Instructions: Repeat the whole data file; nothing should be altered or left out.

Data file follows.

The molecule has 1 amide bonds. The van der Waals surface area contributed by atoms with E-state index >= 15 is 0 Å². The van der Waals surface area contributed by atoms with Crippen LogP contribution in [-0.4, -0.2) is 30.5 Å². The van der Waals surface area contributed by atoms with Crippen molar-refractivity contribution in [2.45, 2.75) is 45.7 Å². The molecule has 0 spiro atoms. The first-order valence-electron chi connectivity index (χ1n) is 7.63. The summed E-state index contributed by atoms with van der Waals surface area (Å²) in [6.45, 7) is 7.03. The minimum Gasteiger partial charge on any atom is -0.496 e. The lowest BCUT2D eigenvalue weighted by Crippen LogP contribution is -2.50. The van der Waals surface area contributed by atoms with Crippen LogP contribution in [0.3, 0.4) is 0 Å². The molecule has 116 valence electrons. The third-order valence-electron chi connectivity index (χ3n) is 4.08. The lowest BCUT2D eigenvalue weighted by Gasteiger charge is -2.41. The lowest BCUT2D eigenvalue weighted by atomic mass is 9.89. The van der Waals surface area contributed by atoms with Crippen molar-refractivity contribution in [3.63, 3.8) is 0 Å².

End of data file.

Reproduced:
The molecule has 1 amide bonds. The van der Waals surface area contributed by atoms with E-state index >= 15 is 0 Å². The van der Waals surface area contributed by atoms with Crippen LogP contribution in [-0.4, -0.2) is 30.5 Å². The van der Waals surface area contributed by atoms with Crippen molar-refractivity contribution in [2.45, 2.75) is 45.7 Å². The molecule has 0 spiro atoms. The first-order valence-electron chi connectivity index (χ1n) is 7.63. The summed E-state index contributed by atoms with van der Waals surface area (Å²) in [6.45, 7) is 7.03. The minimum Gasteiger partial charge on any atom is -0.496 e. The lowest BCUT2D eigenvalue weighted by Crippen LogP contribution is -2.50. The van der Waals surface area contributed by atoms with Crippen LogP contribution in [0.3, 0.4) is 0 Å². The molecule has 116 valence electrons. The third-order valence-electron chi connectivity index (χ3n) is 4.08. The lowest BCUT2D eigenvalue weighted by Gasteiger charge is -2.41. The lowest BCUT2D eigenvalue weighted by atomic mass is 9.89. The van der Waals surface area contributed by atoms with Crippen molar-refractivity contribution in [3.63, 3.8) is 0 Å².